February 11, 2017 3:04:04 am
IT HAS been nearly one-and-a-half years since their father, Mohammad Akhlaq, was beaten to death over allegations of cow slaughter at Bisara village in Dadri. But as Bisara gears up to vote on Saturday in the first phase of UP polls, Mohammad Danish (24) and his sister Shaista Saifi (22) would not be able to join the queue of voters. The reason: Their names do not figure in the voters’ list. The siblings said they did not know that their names were no longer on the voters’ list. Citing “change of residence”, Saifi’s name figures among voters who have been omitted from the electoral rolls.
“We still have voter ID cards from Bisara. But we have not got new cards made so far,” said Danish, who had suffered severe head injuries after a mob barged into their house and beat his father to death on the night of September 28, 2015. “I wanted to vote this time. Our family would have voted… we would have spoken to the administration about it, but Sartaj bhai (his brother) had to go out of town for work,” he added.
Officials of Gautam Buddha Nagar administration maintained this had happened due to routine updates made prior to elections. “If someone has not been residing at a given place for some time and moved elsewhere, or in the case of death, booth-level officers receive information and update the list accordingly. They have not been living in that address for over a year… local district officials would have received the information and updated the list,” said Gautam Buddha Nagar DM N P Singh.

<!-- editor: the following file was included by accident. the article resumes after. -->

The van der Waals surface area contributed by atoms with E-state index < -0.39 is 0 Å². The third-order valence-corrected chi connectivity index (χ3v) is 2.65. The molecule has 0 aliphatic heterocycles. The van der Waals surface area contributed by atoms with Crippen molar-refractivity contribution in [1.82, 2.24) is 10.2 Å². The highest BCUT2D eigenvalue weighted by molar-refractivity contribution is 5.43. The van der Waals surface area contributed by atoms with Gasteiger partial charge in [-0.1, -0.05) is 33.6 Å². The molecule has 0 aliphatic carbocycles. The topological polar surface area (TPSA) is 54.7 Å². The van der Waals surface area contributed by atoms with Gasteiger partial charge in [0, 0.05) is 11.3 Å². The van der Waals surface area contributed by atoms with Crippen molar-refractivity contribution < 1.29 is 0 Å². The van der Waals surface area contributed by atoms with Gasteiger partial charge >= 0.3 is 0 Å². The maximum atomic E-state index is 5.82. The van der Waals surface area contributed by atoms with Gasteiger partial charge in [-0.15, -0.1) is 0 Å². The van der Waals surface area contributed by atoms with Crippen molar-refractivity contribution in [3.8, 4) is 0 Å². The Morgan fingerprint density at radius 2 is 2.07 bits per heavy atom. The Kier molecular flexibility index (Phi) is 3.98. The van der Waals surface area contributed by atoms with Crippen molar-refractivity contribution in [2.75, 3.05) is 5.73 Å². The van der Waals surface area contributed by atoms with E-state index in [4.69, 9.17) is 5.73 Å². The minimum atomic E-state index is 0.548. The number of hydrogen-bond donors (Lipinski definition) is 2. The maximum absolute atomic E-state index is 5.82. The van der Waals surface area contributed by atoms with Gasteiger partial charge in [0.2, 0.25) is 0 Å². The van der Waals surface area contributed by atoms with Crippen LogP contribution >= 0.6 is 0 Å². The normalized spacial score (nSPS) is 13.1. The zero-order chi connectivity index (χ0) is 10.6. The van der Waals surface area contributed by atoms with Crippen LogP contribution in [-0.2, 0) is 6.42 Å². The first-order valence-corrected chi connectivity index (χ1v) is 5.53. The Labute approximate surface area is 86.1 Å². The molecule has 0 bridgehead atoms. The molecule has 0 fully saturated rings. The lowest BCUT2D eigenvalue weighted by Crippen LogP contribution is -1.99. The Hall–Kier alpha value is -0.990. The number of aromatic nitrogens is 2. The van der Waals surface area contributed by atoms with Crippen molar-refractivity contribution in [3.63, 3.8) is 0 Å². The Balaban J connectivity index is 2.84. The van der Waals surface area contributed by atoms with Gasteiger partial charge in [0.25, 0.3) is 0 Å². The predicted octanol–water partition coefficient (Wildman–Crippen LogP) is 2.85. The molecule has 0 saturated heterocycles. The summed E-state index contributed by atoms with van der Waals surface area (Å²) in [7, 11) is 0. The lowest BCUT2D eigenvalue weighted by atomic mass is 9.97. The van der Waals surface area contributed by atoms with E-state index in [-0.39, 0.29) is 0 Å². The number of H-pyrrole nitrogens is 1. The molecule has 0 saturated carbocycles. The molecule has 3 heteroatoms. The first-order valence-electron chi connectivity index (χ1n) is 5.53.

On Friday evening, Saifi recalled the first time she voted. “It was for the Lok Sabha elections in 2014. My father had explained the procedure. He told me to pay attention to the election symbol on the EVM and push the button next to the symbol I wanted to vote for. I wanted to vote this time but circumstances are such that we cannot.” Her idea of an ideal government? “Someone who looks at everyone equally,” she said.
Recalling a conversation he had with his father and brother a couple of years ago, Danish said: “The three of us were going somewhere. Papaji told us to always remember our fundamental rights. He said even if we oppose a police officer, a politician or any member who we think is more powerful than us, we should not be scared. We have the same rights as everyone else. He was poor, but he was not backward.”
For Danish, who has undergone a couple of surgeries — the most recent having taken place four months ago — the true test of a good government is how well it implements its promises.
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